Nelly and the St Lunatics , Wembley Arena , London; <br></br>N*E*R*D featuring Justin Timberlake, Brixton Academy, London

Not on your Nelly. Not when you've got the Neptunes
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The Independent Culture

If you had a room of 15,000 people in the palm of your hand for one night, what would you make them do? Play the world's biggest game of Twister? Conduct an experiment in mass telekinesis? Raise a people's army and seize control of the state? I only ask, because when the Elastoplast-faced St Louis rapper Nelly finds himself in this position - having just brought the house down with a rendition of the wonderful "Work It" (sans Timberlake, of whom, more later) - the only thing he can think to do with all that power is to instruct us to throw our hands in the air and, furthermore, to wave them like we just don't care.

It's a moment which, with its soul-destroying predictability, encapsulates a disappointing evening. Now, I've got a lot of time for Nelly, which in hip-hop circles is becoming a capital crime. This backlash is largely due to "Dilemma", the soft, wet ballad which, like LL Cool J's "I Need Love" all those years ago, threatens to permanently derail his credibility. Well, I happen to like that soft, wet ballad, and I found it difficult to dislike the balladeer. It's the way he acts in the video, standing behind Kelly Rowland with his arms around her, grinning in disbelief: "Look what I've got! One of Destiny's Child! A no-good thug like me!" This, of course, is why St Lunatics - the crew he was with before he ever made it solo - are so important to Nelly. Like Eminem's D12, they give the impression that he isn't a loner, that he rolls deep. With their conveniently geographical name, they also show the world of hip-hop, which sets so much store by "representing", that he's still all about "the hood", he's still Nelly from the block.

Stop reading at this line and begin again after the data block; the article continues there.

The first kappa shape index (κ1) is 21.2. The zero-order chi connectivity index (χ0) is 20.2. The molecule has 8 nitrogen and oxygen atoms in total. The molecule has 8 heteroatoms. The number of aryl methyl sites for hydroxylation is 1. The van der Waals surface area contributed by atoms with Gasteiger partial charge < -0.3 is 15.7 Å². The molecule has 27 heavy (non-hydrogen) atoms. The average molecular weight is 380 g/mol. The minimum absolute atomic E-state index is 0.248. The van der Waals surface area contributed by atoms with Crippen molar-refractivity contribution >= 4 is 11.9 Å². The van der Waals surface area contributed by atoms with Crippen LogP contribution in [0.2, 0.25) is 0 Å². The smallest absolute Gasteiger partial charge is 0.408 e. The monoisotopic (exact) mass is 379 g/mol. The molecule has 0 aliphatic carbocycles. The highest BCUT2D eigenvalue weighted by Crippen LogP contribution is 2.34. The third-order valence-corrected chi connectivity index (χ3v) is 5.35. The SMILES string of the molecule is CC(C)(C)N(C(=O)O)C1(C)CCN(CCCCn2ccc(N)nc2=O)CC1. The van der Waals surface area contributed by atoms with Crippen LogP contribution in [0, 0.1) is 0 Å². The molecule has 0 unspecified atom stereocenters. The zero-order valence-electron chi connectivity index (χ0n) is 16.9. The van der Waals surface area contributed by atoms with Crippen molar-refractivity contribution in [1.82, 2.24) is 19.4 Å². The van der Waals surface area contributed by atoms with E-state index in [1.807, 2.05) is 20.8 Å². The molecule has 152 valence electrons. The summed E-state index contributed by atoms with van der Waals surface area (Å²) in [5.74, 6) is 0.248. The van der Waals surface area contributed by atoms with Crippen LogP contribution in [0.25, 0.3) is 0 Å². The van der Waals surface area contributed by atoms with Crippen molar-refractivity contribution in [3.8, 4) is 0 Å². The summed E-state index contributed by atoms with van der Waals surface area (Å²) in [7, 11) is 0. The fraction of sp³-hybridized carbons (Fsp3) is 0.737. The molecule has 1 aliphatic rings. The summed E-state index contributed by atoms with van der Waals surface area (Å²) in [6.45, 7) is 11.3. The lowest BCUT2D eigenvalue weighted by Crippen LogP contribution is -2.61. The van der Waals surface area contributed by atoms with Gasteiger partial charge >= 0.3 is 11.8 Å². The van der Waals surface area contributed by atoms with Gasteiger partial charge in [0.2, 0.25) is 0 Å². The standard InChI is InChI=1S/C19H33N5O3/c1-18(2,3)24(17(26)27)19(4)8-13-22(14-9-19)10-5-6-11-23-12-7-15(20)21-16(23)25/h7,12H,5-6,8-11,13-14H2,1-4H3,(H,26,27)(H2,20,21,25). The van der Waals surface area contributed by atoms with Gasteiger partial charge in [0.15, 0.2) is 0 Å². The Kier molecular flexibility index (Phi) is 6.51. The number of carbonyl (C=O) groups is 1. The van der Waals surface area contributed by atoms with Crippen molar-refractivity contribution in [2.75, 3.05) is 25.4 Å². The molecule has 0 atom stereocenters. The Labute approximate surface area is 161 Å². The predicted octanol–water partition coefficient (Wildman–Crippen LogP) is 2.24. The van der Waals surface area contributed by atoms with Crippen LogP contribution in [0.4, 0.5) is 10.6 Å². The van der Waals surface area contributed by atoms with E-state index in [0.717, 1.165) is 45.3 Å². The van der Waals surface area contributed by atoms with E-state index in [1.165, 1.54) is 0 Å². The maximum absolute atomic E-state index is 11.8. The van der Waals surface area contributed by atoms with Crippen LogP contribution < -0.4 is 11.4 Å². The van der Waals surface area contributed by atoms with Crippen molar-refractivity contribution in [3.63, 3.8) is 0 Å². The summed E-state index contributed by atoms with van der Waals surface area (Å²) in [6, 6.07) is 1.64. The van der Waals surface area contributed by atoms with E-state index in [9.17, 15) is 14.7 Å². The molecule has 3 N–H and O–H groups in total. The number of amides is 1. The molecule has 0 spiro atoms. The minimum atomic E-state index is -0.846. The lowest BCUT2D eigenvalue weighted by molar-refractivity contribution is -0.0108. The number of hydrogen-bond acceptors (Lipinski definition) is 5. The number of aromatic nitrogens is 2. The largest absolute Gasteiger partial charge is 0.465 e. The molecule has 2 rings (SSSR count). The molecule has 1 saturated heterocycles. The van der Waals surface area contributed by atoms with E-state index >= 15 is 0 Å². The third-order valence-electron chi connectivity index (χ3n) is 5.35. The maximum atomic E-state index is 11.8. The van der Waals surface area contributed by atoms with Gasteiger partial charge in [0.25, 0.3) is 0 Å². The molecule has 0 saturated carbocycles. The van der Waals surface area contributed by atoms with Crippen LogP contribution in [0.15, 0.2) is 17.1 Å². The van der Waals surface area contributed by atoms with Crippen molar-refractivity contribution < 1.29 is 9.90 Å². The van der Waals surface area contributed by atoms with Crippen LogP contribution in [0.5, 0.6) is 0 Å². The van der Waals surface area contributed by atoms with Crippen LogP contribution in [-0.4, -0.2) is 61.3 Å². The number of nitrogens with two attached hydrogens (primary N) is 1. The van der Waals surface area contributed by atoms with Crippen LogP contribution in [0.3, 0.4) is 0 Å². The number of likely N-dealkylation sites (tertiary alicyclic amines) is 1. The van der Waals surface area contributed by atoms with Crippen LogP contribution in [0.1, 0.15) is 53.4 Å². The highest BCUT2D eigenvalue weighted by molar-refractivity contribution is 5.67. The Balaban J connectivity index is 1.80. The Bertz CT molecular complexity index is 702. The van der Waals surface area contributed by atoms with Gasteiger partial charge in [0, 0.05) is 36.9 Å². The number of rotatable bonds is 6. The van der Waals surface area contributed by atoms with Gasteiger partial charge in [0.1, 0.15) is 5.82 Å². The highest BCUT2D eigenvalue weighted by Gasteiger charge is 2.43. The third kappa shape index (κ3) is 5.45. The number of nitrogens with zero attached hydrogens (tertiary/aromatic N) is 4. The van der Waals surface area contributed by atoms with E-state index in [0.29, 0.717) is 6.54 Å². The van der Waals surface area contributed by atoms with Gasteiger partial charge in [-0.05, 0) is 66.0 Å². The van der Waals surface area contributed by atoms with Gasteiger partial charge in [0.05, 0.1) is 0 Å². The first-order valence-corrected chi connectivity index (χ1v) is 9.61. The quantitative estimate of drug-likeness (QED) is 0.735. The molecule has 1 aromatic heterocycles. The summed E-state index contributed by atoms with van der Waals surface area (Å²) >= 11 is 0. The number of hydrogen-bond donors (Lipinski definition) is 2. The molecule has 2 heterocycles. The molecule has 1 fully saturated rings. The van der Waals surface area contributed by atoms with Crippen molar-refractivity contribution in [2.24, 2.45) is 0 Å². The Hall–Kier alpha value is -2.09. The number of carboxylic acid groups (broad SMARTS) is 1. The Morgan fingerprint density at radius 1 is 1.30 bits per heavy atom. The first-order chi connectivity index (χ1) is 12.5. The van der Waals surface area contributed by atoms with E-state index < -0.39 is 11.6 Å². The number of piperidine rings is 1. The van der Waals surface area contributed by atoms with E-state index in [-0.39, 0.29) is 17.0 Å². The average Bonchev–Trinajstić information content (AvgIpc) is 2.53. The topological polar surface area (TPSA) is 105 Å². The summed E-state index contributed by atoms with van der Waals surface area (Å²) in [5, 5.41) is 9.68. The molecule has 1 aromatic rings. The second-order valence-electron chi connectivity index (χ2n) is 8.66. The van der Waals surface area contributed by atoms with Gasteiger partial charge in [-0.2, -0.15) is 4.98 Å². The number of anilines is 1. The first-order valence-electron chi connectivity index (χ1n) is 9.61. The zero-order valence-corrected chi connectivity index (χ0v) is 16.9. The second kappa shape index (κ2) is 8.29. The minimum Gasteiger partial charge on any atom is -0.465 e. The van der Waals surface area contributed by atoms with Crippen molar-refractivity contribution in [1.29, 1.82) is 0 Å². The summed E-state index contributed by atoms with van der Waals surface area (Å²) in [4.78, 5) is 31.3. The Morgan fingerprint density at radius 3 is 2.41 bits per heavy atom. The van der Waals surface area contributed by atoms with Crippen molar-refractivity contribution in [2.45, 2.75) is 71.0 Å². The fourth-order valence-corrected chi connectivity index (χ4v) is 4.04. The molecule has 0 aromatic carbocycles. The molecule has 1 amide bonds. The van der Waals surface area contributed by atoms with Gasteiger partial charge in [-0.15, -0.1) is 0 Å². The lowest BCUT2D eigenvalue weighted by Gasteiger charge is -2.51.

Part of the problem of tonight's show, however, is that he gives his crew too much exposure. Romping around in front of a giant mirrored Derrty Ents sign and an arc-shaped screen (presumably intended to echo the Gateway Arch) in green ice hockey shirts to distinguish them from Nelly's blue - it's interesting, incidentally, that young black Americans are so keen to wear the attire of a sport in which they, by and large, do not participate - there are, frankly, too many of them, with too little personality to go around.

Sadly, the main man (whose trademark sticking plaster, originally intended as a symbol of support for his imprisoned brother, is gone from his cheek, after it became too much of a fashion item) doesn't want the spotlight, or perhaps feels he cannot do it justice. A scattering of Nelly's own tunes - "Andale Andale", new single "Iz U", and "Pimp Juice", the name of Nelly's energy drink which was boycotted by many African-American groups for being demeaning (and you can see their point) - are punctuated by bastardised covers of MOP's "Cold As Ice", Eve's "Let Me Blow Ya Mind", and an elongated interlude in which the dancing girls, in crappy crop tops and white trainers, shake their stuff one by one, not particularly well, to Sean Paul and Beyoncé hits.